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Superregnum: Eukaryota
Regnum: Animalia
Subregnum: Eumetazoa
Cladus: Bilateria
Cladus: Nephrozoa
Superphylum: Deuterostomia
Phylum: Chordata
Cladus: Craniata
Subphylum: Vertebrata
Infraphylum: Gnathostomata
Superclassis: Tetrapoda
Cladus: Reptiliomorpha
Cladus: Amniota
Classis: Reptilia
Cladus: Eureptilia
Cladus: Romeriida
Subclassis: Diapsida
Cladus: Sauria
Infraclassis: Archosauromorpha
Cladus: Crurotarsi
Divisio: Archosauria
Subsectio: Ornithodira
Subtaxon: Dinosauromorpha
Cladus: Dinosauria
Ordo: Saurischia
Cladus: Theropoda
Cladus: Neotheropoda
Infraclassis: Aves
Ordo: Passeriformes
Subordo: Passeri
Parvordo: Corvida
Superfamilia: Corvoidea

Familia: Corvidae
Genus: Urocissa
Species: U. caerulea – U. erythrorhyncha – U. flavirostris – U. ornata – U. whiteheadi

Urocissa Cabanis, 1850
Vernacular names
English: Blue magpies
ไทย: นกสาลิกาดง, นกขุนแผน
中文: 藍鵲屬
Museum Heineanum 1 p. 87

Urocissa is a genus of birds in the Corvidae, a family that contains the crows, jays, and magpies.

The genus was established by German ornithologist Jean Cabanis in 1850.[1][a] The type species was subsequently designated as the red-billed blue magpie (Urocissa erythroryncha).[4] The name Urocissa combines the Ancient Greek oura meaning "tail" and kissa meaning "magpie" .[5]

The genus contains five species:[6]
Image Scientific name Common name Distribution
Urocissa caerulea, Taiwan 1.jpg U. caerulea Taiwan blue magpie Taiwan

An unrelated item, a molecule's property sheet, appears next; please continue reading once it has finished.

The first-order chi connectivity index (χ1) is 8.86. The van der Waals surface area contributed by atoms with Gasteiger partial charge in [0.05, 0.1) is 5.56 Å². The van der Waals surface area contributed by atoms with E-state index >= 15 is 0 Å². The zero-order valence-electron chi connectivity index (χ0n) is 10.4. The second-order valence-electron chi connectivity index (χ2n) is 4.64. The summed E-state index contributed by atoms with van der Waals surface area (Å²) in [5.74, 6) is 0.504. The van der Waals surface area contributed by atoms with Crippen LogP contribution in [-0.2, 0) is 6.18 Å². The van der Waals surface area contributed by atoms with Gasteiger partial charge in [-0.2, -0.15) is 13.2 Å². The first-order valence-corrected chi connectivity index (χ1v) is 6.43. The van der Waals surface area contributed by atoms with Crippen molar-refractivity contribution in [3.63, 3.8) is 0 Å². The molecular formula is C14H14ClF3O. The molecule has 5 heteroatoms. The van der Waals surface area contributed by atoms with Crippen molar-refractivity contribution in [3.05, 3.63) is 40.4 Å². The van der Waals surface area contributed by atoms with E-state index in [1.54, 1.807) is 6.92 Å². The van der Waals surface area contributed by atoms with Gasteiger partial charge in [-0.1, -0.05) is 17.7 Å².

Red-billed Blue Magpie - Timlipani, Uttarakhand, India.jpg U. erythroryncha Red-billed blue magpie Western Himalayas eastwards into Myanmar, Cambodia, Laos, and Vietnam
Yellow-billed Blue Magpie Dugalbitta Chopta Uttarakhand India 13.06.2013.jpg U. flavirostris Yellow-billed blue magpie Indian subcontinent including the lower Himalayas, with a disjunct population in Vietnam
Flickr - Rainbirder - Ceylon Blue Magpie (Urocissa ornata).jpg U. ornata Sri Lanka blue magpie Sri Lanka
U. whiteheadi White-winged magpie Southern China, northern Vietnam, and north and central Laos

Some taxonomists date the publication of Cabanis's description to 1851.[2][3]


Cabanis, Jean (1850–1851). Museum Heineanum : Verzeichniss der ornithologischen Sammlung des Oberamtmann Ferdinand Heine, auf Gut St. Burchard vor Halberstadt (in German and Latin). Volume 1. Halberstadt: R. Frantz. p. 87.
Dickinson, E.C.; Overstreet, L.K.; Dowsett, R.J.; Bruce, M.D. (2011). Priority! The Dating of Scientific Names in Ornithology: a Directory to the literature and its reviewers. Northampton, UK: Aves Press. pp. 80–81. ISBN 978-0-9568611-1-5.
Dickinson, E.C.; Christidis, L., eds. (2014). The Howard & Moore Complete Checklist of the Birds of the World. Volume 2: Passerines (4th ed.). Eastbourne, UK: Aves Press. p. 230. ISBN 978-0-9568611-2-2.
Mayr, Ernst; Greenway, James C. Jr, eds. (1962). Check-list of Birds of the World. Volume 15. Cambridge, Massachusetts: Museum of Comparative Zoology. p. 240.
Jobling, James A. (2010). The Helm Dictionary of Scientific Bird Names. London: Christopher Helm. p. 397. ISBN 978-1-4081-2501-4.
Gill, Frank; Donsker, David, eds. (2019). "Crows, mudnesters, birds-of-paradise". World Bird List Version 9.2. International Ornithologists' Union. Retrieved 25 August 2019.

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